Oct 17 (Lagos) - Yearly inflation rose to 17.9% in September. The decelerating monthly inflation trend that began in June persisted further in the last month as the monthly rise in the Consumer Price Index (CPI) slowed to 0.8%, the lowest this year.
Looking at the two sub-indices however, we get contrasting images. Whereas
month-on-month (m/m) Food inflation (0.8%) recorded the slowest pace so far this year – still up 16.6% y/y, m/m Core inflation reversed recent trend to register higher at 1.0% (August: 0.9%). In fact, on a weighted basis, Core inflation contributed more to monthly inflation than Food, a return to a 4- month trend that was temporarily broken in August. This rise brought Core inflation to 17.7% y/y in September (August: 17.2%).
Food, Core inflation tread diverging paths
The slowing pace of Food inflation can be traced to a steadying in the “Imported Food” category which accounts for over 10% of the weight of the CPI. Although Imported Food inflation remains elevated at 20.8% y/y (August: 20.7%), it only rose 0.9% on a monthly basis, which is the lowest reading since November 2015. This can be explained by the performance of the naira which held at the Interbank market at an average of NGN313/USD in Aug/Sep*. And whilst the parallel market rate fell further (average of NGN383/USD in Jul/Aug to NGN408/USD in Aug/Sep), this weakness did not materially translate to imported inflation, suggesting a relatively stronger pass through of the interbank rate on prices with heavy weighting of imported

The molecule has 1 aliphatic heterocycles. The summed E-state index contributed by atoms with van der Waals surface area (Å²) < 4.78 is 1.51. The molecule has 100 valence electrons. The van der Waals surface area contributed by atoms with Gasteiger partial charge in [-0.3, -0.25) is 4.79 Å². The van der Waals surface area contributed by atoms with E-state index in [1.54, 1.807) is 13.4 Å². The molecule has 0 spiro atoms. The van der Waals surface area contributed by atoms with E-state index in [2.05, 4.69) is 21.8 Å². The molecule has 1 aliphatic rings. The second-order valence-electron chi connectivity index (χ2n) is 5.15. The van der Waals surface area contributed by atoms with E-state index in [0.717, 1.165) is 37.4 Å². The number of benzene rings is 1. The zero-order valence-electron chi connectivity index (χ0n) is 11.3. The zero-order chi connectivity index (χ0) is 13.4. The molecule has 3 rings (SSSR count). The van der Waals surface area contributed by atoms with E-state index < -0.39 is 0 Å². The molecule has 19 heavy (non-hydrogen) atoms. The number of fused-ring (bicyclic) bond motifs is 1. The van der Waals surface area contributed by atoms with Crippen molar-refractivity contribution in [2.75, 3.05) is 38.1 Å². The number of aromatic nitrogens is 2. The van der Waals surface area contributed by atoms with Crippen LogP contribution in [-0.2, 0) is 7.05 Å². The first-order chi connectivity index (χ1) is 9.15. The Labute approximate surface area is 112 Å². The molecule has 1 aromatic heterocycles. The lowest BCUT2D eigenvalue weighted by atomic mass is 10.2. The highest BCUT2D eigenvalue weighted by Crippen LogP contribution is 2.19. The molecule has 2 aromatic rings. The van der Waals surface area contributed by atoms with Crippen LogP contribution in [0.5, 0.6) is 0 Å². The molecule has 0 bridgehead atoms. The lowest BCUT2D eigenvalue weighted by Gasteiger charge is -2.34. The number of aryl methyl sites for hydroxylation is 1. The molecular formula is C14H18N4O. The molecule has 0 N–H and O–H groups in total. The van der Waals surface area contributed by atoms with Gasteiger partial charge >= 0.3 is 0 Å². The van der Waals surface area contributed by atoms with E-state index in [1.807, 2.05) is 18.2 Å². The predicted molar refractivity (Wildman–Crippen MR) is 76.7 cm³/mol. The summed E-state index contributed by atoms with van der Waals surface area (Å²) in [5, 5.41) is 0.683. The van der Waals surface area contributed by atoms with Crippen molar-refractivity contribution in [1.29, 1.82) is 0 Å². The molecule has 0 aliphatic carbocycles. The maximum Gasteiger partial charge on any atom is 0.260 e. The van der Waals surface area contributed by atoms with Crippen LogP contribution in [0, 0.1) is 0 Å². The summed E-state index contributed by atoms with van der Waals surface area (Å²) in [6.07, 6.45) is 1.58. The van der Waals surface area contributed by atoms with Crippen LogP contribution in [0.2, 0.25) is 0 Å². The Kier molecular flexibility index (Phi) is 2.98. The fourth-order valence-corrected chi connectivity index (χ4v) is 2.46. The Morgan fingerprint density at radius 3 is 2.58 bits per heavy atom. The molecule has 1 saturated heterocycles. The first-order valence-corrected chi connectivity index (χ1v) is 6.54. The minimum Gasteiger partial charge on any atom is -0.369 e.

staples such as wheat and sugar which are funded from the Inter-bank market.
Core inflation continues to be the problem child, despite a moderation in average energy prices in the month of September. Average prices of Premium Motor Spirit (PMS), Diesel, and Household Kerosene (HHK) declined 0.6%, 2.0%, and 3.2% respectively in the month of September. A number of key groups continue to drive the Core index. The month of September saw further increases in Utilities – which rose by 26.3% y/y vs. 25.9% in August, Clothing & Footwear – which rose by 17.2% y/y vs. 16.7% in August, and Education – which rose by 19.4% y/y vs. 18.5% in August.
Divergent pressure points across regions
State-level data shows different pressure points across the country. Inflation in Kwara hit 40.9% y/y in September (August: 40.5% y/y) amidst surging HHK prices with average price of the fuel across the state rising 32.6% to ?324.07 (National average: N288.70). In contrast, HHK prices moderated by up to 13.2% and 13.9% in Abuja and Edo respectively, underlining the wide geographical variation in prices.
Furthermore, average price of PMS in Bayelsa declined 10.4% from a national high of ?164.30 in August. National average PMS price is now ?146.30, still marginally above the prescribed
?135-?145 band. Finally, Kogi recorded the lowest levels of yearly inflation in the country, with the composite and food indexes coming in at 6.9% and 2.2% respectively. However, this is strongly driven by a high base effect given average prices in Kogi were at a national high in September 2015. Putting all this together, the Urban inflation hit 19.5% y/y (August: 19.3% y/y) whilst Rural inflation continued to trend below it at 16.4% y/y (August: 16.1% y/y).